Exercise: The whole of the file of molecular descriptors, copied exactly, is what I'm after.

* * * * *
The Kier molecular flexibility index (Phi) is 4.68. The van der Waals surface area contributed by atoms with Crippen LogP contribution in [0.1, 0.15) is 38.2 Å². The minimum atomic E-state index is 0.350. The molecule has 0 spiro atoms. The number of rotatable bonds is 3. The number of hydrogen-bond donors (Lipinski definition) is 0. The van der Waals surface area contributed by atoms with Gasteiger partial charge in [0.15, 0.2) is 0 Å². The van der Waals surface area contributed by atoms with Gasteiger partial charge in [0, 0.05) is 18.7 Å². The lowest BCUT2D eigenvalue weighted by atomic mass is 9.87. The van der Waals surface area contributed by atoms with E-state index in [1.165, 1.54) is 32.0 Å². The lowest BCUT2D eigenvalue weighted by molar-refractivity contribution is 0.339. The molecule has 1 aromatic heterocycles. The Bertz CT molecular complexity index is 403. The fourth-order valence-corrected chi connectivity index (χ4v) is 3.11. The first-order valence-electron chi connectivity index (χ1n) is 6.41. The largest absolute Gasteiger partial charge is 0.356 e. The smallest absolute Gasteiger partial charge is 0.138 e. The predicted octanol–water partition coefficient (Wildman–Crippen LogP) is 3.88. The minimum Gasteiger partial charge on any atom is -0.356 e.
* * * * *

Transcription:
The Kier molecular flexibility index (Phi) is 4.68. The van der Waals surface area contributed by atoms with Crippen LogP contribution in [0.1, 0.15) is 38.2 Å². The minimum atomic E-state index is 0.350. The molecule has 0 spiro atoms. The number of rotatable bonds is 3. The number of hydrogen-bond donors (Lipinski definition) is 0. The van der Waals surface area contributed by atoms with Gasteiger partial charge in [0.15, 0.2) is 0 Å². The van der Waals surface area contributed by atoms with Gasteiger partial charge in [0, 0.05) is 18.7 Å². The lowest BCUT2D eigenvalue weighted by atomic mass is 9.87. The van der Waals surface area contributed by atoms with E-state index in [1.165, 1.54) is 32.0 Å². The lowest BCUT2D eigenvalue weighted by molar-refractivity contribution is 0.339. The molecule has 1 aromatic heterocycles. The Bertz CT molecular complexity index is 403. The fourth-order valence-corrected chi connectivity index (χ4v) is 3.11. The first-order valence-electron chi connectivity index (χ1n) is 6.41. The largest absolute Gasteiger partial charge is 0.356 e. The smallest absolute Gasteiger partial charge is 0.138 e. The predicted octanol–water partition coefficient (Wildman–Crippen LogP) is 3.88. The minimum Gasteiger partial charge on any atom is -0.356 e.